San Lorenzo High football player William Fukofuka couldn’t make the team when he tried out for Pop Warner youth football as a kid, due to a slight problem.
He was too big.
“He wanted to play football but they said he was too big,” says Fukofuka’s mom Victoria Turner-Neiufi.
Darn, don’t football coaches just hate that?
Well, it’s understandable, since he might have been a little too much for the other kids to handle. But once he reached high school, the coaches welcomed him with open arms.
“In his freshman year, he was 6-foot-2 and 200 pounds,” his mom says.
Fukofuka has filled out a little at 6-foot-3 280. The senior was the HAAL defensive lineman of the year. He signed a national letter of intent last week for a full football scholarship at Sacramento State.
Also in the ceremony in the Rebels gym, Renelle Traylor signed a letter for a softball scholarship to Bowie College in Maryland.
“It’s hard to get these scholarships – they don’t just hand them out,” said San Lorenzo High athletic director Tom Longaker to the students who assembled in the gym for the lunchtime ceremony. “We’ve had just four or five in 20 years.”
Traylor grew up playing softball with the Bobby Sox at the field by the Duck Pond in San Lorenzo. Now she’s headed for college next fall where she’ll play for the Bulldogs and plans to major in animal biology with hopes of becoming a veterinarian.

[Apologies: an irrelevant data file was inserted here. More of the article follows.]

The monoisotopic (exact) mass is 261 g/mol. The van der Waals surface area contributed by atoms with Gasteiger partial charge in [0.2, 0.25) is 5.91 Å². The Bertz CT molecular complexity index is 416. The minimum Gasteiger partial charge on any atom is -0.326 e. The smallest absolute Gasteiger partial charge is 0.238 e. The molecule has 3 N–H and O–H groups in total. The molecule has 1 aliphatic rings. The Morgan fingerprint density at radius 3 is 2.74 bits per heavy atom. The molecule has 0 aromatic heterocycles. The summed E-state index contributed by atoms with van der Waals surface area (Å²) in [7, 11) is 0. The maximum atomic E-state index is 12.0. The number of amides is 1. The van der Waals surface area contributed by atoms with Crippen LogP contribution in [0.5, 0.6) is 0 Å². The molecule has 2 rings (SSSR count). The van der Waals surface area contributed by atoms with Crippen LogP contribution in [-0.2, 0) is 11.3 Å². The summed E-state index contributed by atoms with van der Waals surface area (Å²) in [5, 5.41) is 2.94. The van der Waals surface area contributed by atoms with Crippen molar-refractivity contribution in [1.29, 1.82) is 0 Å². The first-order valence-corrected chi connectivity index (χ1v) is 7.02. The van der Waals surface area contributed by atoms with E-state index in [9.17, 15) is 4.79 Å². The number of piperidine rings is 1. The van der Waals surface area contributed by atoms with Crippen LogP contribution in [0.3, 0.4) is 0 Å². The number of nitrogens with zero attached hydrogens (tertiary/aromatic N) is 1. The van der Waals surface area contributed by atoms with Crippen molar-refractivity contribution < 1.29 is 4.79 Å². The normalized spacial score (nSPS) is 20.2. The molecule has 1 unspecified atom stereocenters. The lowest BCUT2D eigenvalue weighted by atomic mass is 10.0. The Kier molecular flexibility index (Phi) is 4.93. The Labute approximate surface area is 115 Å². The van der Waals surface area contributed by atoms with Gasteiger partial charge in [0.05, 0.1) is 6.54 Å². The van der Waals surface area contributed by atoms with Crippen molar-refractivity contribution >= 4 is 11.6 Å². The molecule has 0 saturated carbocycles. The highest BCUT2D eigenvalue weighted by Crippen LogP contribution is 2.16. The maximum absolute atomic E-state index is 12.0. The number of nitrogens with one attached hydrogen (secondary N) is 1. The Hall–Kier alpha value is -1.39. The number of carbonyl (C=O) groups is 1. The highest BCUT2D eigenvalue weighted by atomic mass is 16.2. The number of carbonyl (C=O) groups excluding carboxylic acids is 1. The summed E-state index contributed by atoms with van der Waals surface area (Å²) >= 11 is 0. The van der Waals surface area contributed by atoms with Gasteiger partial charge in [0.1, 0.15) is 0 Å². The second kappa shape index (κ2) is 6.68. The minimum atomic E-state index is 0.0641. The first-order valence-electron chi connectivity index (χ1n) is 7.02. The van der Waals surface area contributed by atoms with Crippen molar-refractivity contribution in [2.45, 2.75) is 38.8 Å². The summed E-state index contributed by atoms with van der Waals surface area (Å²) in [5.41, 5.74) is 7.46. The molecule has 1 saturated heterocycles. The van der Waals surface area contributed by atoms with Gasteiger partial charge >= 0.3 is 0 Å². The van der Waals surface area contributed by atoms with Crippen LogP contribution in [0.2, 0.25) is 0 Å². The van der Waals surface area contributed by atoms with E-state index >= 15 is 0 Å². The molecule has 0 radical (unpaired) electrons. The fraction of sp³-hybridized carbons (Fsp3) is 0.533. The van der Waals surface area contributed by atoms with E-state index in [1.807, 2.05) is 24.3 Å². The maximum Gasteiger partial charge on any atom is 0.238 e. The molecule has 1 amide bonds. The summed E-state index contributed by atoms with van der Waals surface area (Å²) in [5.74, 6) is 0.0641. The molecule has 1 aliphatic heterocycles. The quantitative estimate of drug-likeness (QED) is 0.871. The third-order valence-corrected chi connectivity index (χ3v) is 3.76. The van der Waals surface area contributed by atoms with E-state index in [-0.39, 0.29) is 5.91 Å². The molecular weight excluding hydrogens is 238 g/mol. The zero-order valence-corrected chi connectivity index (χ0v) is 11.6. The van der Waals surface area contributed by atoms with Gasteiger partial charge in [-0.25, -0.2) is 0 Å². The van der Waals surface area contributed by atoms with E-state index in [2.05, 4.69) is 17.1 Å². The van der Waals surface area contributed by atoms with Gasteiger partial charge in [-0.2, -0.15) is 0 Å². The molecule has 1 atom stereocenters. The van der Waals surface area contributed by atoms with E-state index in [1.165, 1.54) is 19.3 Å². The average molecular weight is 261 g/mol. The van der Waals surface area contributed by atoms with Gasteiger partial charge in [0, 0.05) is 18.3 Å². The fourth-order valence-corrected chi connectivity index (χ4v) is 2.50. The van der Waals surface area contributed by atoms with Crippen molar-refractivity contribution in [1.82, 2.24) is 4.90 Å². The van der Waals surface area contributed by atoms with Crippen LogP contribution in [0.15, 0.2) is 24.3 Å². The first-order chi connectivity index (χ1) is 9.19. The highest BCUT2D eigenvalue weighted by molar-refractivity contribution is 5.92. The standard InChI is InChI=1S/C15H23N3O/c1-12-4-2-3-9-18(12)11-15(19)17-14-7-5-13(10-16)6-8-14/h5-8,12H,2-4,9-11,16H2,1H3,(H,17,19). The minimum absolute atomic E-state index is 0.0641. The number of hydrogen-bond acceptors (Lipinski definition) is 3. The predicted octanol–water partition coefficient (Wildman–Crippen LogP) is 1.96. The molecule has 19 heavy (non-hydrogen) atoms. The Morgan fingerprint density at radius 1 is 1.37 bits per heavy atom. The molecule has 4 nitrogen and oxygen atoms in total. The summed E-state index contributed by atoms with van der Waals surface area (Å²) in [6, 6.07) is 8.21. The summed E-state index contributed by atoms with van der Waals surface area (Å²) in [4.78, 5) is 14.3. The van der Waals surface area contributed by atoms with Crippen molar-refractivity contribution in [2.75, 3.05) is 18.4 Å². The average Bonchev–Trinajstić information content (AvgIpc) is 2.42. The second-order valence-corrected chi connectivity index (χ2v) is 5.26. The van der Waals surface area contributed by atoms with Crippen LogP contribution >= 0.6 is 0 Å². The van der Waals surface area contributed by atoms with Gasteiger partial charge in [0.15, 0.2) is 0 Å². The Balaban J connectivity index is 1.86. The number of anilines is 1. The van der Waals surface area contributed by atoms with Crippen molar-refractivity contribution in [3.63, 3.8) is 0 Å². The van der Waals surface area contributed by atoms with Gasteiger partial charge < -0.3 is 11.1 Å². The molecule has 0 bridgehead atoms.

“I’ve always liked animals,” Traylor said.
Fukofuka intends to major in history and become a teacher someday. His father is Tongan and his mom is Native American and white, which he says gives him a well-rounded view.
“I like U.S. history but my favorite is world history,” he said. “I’m a mix, so it’s good to learn about everything.”
Fukofuka said Rebels football coach Justin Wright helped him with the scholarship by sending videos of his play on the field to college coaches.
San Lorenzo schools Superintendent Dr. Dennis Byas recalled a memorable game last fall. Fukofuka was angry about a penalty and got pretty worked up on the sideline.
“Nobody could calm him down,” Byas recalled. “Finally, his mom came down from the stands. She pointed her finger at him and told him to calm down.”
Her son calmed down right away.
“Then he went out on the field and knocked somebody down on the next play,” Byas said. “So he took his frustrations out on the field.”
Fukofuka has worked part time and during the summer all four years of high school, at the Cold Stone ice cream shop on A Street in Hayward. Some kids get a job to buy a car for themselves, but he brings his paycheck home to his mom.
Sounding like someone a little more mature than the average high school kid, Fukofuka explained: “I have to support my family.”